Introduction to SELinux and AppArmor

By Jennifer Mathew

Updated on May 11, 2024

In this tutorial, we'll discuss about introduction to SELinux and AppArmor understanding mandatory access control mechanisms. In the world of Linux security, Mandatory Access Control (MAC) mechanisms play a crucial role in enforcing policies to restrict the actions of users and processes on a system.

Two popular MAC implementations for Linux are SELinux (Security-Enhanced Linux) and AppArmor. These tools offer granular control over system resources, enhancing security by confining the capabilities of programs and users.

SELinux vs. AppArmor

Before diving into installation and configuration, let's briefly differentiate between SELinux and AppArmor:

SELinux: Developed by the National Security Agency (NSA), SELinux integrates MAC into the Linux kernel. It defines security policies using labels attached to files, processes, and ports. SELinux operates on the principle of least privilege, meaning that by default, all operations are denied unless explicitly allowed by policy rules.

AppArmor: Originally developed by Immunix, AppArmor is a MAC system that confines individual programs rather than entire processes. It uses profiles to specify which files and capabilities a program can access. Unlike SELinux, which uses a label-based approach, AppArmor relies on pathnames to enforce policies.

Both SELinux and AppArmor provide robust security measures, but the choice between them often depends on user preference and system requirements.


SELinux Installation

SELinux is typically included in most Linux distributions. However, ensure that it's installed and enabled on your system by following these steps:

1. Check SELinux status:


If SELinux is not installed, you can install it using your package manager. For example, on CentOS/RHEL, you can use:

sudo yum install policycoreutils selinux-policy-targeted

2. Reboot your system to apply SELinux changes:

sudo reboot

AppArmor Installation

AppArmor is also pre-installed on some distributions but may require manual installation on others. Here's how to install it:

1. Check AppArmor status:

sudo apparmor_status

If AppArmor is not installed, you can install it using your package manager. For example, on Ubuntu/Debian, you can use:

sudo apt-get install apparmor apparmor-utils

2.Enable the AppArmor service:

sudo systemctl enable apparmor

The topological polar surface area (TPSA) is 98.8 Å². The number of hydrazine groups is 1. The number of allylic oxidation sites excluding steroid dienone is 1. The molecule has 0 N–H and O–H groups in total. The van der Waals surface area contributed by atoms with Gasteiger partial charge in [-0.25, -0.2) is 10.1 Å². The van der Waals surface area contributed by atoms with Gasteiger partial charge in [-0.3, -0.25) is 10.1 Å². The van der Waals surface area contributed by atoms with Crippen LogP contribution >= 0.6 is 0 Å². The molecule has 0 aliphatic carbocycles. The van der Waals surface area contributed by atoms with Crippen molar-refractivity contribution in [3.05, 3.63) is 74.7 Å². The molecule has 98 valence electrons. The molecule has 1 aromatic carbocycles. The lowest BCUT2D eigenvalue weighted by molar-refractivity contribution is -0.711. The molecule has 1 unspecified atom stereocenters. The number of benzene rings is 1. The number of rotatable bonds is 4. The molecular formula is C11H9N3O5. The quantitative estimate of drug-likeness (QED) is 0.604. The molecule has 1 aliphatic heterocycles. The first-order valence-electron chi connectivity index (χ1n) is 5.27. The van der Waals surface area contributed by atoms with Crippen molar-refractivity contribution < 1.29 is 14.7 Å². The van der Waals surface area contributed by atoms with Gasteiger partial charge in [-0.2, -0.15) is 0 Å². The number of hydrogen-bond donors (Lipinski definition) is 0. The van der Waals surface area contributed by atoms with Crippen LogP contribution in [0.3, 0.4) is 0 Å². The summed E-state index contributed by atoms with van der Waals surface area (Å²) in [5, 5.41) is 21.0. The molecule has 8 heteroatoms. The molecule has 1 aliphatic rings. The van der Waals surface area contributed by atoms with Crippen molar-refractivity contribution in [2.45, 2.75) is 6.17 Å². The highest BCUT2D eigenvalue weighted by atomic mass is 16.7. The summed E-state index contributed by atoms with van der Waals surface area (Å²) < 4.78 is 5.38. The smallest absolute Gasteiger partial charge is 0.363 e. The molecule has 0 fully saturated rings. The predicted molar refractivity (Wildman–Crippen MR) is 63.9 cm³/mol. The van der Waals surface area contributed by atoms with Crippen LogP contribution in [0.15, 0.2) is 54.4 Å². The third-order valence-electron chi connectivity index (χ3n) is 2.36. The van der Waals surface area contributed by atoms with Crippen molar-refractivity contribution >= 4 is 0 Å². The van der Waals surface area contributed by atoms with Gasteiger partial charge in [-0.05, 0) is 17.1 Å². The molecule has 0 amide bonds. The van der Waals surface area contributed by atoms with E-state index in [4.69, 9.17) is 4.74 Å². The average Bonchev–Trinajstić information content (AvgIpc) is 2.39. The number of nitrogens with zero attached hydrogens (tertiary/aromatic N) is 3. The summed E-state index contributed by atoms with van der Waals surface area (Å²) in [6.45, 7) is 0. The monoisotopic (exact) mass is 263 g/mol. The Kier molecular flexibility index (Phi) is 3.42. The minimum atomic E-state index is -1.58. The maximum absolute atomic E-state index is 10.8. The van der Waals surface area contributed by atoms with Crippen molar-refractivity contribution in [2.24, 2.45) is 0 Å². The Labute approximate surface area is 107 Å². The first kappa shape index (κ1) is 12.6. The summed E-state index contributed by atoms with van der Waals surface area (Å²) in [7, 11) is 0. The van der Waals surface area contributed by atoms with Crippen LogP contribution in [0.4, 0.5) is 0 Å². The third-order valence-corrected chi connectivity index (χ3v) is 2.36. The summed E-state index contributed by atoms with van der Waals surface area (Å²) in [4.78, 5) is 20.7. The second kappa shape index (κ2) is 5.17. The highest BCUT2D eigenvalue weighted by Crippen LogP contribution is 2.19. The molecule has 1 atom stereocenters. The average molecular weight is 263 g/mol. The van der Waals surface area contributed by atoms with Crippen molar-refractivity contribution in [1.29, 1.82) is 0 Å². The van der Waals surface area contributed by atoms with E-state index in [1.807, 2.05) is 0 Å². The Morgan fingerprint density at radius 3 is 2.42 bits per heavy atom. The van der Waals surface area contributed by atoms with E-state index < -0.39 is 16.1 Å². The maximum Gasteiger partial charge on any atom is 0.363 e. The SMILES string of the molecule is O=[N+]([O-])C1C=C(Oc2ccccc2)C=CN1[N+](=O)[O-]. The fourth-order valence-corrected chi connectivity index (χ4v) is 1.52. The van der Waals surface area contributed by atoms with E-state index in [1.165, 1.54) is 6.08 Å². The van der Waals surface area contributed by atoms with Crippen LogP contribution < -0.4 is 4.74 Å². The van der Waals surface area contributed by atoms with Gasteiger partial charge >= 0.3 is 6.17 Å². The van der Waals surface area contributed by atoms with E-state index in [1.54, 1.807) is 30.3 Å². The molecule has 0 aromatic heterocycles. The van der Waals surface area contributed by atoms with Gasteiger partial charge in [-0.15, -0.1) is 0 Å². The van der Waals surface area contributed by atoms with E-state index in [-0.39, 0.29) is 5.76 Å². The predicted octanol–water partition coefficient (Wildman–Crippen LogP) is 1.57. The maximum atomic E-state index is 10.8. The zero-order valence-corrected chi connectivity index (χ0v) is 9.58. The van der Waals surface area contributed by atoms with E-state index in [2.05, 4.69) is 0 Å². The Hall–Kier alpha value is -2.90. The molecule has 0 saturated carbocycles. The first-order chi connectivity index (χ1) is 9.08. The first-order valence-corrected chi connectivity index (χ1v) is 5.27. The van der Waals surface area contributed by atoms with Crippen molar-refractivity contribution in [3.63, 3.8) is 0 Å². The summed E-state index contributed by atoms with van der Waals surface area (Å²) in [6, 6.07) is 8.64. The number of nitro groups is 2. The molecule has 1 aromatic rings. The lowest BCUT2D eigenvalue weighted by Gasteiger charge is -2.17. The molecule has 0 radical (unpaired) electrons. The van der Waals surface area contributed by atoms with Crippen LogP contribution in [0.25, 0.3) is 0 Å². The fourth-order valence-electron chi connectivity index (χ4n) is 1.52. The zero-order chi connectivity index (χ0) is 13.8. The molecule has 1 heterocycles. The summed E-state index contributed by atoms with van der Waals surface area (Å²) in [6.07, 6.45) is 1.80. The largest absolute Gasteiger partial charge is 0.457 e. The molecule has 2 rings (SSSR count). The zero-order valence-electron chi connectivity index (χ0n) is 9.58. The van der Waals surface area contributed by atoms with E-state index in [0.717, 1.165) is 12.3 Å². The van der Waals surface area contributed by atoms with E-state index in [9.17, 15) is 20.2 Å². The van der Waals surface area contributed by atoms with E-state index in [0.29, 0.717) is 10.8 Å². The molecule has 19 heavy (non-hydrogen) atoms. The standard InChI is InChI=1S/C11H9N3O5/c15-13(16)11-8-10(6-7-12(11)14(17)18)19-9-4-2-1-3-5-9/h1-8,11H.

sudo systemctl start apparmor


SELinux Configuration

SELinux configuration involves managing policies and contexts. Here are some common SELinux commands:

  • `semanage`: Manage SELinux policy settings.
  • `sestatus`: Display SELinux status information.
  • `setenforce`: Set the SELinux enforcement mode (Enforcing, Permissive, Disabled).
  • `chcon`: Change SELinux security context of files or directories.

To set a file context for Apache web server content, for example:

sudo semanage fcontext -a -t httpd_sys_content_t '/var/www/html(/.*)?'
sudo restorecon -Rv /var/www/html

AppArmor Configuration

AppArmor configuration mainly revolves around creating and managing profiles for individual applications. Here are some key commands:

  • `aa-status`: Display AppArmor status.
  • `aa-genprof`: Generate a profile for an application.
  • `aa-logprof`: Analyze and adjust existing AppArmor profiles.
  • `aa-enforce, aa-complain`: Set enforcement mode for a profile (Enforce or Complain).

To create a profile for the nginx web server, for instance:

sudo aa-genprof /usr/sbin/nginx

Basic Policies

SELinux Policies

SELinux policies consist of rules that define the access permissions for various system resources. These policies are enforced based on labels assigned to objects. Here's a simple example of allowing Apache to connect to the network:

sudo setsebool -P httpd_can_network_connect 1

AppArmor Policies

AppArmor policies specify which files and resources an application can access. These policies are defined in profile files. Below is an example of an AppArmor profile for Apache (/etc/apparmor.d/usr.sbin.apache2):

# Last Modified: Tue May 26 12:01:23 2020
#include <tunables/global>

/usr/sbin/apache2 {
  #include <abstractions/base>
  # Site-specific additions and overrides. See local/README for details.
  /etc/apache2/ r,
  /etc/apache2/** r,
  /var/www/html/ r,
  /var/www/html/** rwk,
  network tcp,


We have seen introduction to SELinux and AppArmor. SELinux and AppArmor are powerful tools for enforcing Mandatory Access Control policies on Linux systems. By understanding their installation, configuration, and basic policies, you can enhance the security posture of your system.